I n G e r m a n y ( 1 9 1 4 – 1 8 )
Cyril King had anticipated that the Ruhleben camp would be too unhealthy a place for the summer and that they would be moved elsewhere. He was wrong.
The next entry from his journal marks the first anniversary of his incarceration in Ruhleben.
28/10/15. “We have been here for a year today and there seems no immediate prospect of getting out. We see all the German papers regularly now and an occasional ‘Daily Telegraph,’ which enterprising people manage to get smuggled in and let out for a shilling an hour, but the news is hardly very decisive!
Parcels arrive regularly from England – 5 per man per month – containing generally a tin of meat, another of fish, another of dripping or margarine, and another of condensed milk or jam, ¼ lb. of tea or cocoa, ½ lb. of sugar or a packet of Quaker Oats, and with any luck 30 woodbines or an ounce of tobacco.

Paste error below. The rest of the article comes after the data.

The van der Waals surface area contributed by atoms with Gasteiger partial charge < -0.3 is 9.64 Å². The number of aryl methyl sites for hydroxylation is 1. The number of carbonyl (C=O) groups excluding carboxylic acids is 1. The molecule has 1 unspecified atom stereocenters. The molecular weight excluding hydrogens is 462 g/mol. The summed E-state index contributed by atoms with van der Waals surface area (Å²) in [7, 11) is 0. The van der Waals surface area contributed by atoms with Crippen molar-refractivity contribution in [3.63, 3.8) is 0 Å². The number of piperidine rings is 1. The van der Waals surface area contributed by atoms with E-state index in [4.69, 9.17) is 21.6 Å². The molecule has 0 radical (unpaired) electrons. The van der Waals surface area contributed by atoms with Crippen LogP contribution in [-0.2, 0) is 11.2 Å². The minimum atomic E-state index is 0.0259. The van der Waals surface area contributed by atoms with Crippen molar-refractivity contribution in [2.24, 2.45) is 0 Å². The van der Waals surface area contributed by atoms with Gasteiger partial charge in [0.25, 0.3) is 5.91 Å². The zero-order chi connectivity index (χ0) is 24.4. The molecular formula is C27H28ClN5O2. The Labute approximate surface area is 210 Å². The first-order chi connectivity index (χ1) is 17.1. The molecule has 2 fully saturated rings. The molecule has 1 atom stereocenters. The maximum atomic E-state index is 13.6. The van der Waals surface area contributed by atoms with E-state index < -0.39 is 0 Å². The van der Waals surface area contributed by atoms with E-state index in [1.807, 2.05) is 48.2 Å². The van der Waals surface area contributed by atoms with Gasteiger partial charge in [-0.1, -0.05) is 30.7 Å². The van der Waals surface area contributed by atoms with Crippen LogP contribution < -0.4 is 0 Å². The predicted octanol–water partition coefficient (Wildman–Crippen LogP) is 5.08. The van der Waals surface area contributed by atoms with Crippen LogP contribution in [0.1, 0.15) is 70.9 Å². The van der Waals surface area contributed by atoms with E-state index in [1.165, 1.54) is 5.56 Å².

The Germans give us potatoes twice a week and an occasional lump of meat, and though the soup, bread and coffee are less eatable than before, we are no longer dependent on them, and hardly anyone ever draws them, except as a means of putting pressure on our captors when we think they are being unpleasant – in which case the whole camp marches for a few days, loudly and in a body, to the kitchen, and by the sudden demand empties all the stores which the garrison had hoped to consume by itself!
But that doesn’t often happen, and they really are very good to us and leave us almost completely alone. They have removed the soldiers from the barracks, as being too bribable to be of any use, and practically the whole administration is in the hands of Englishmen – barrack ‘captains’ and a voluntary police force, whom we don’t like…”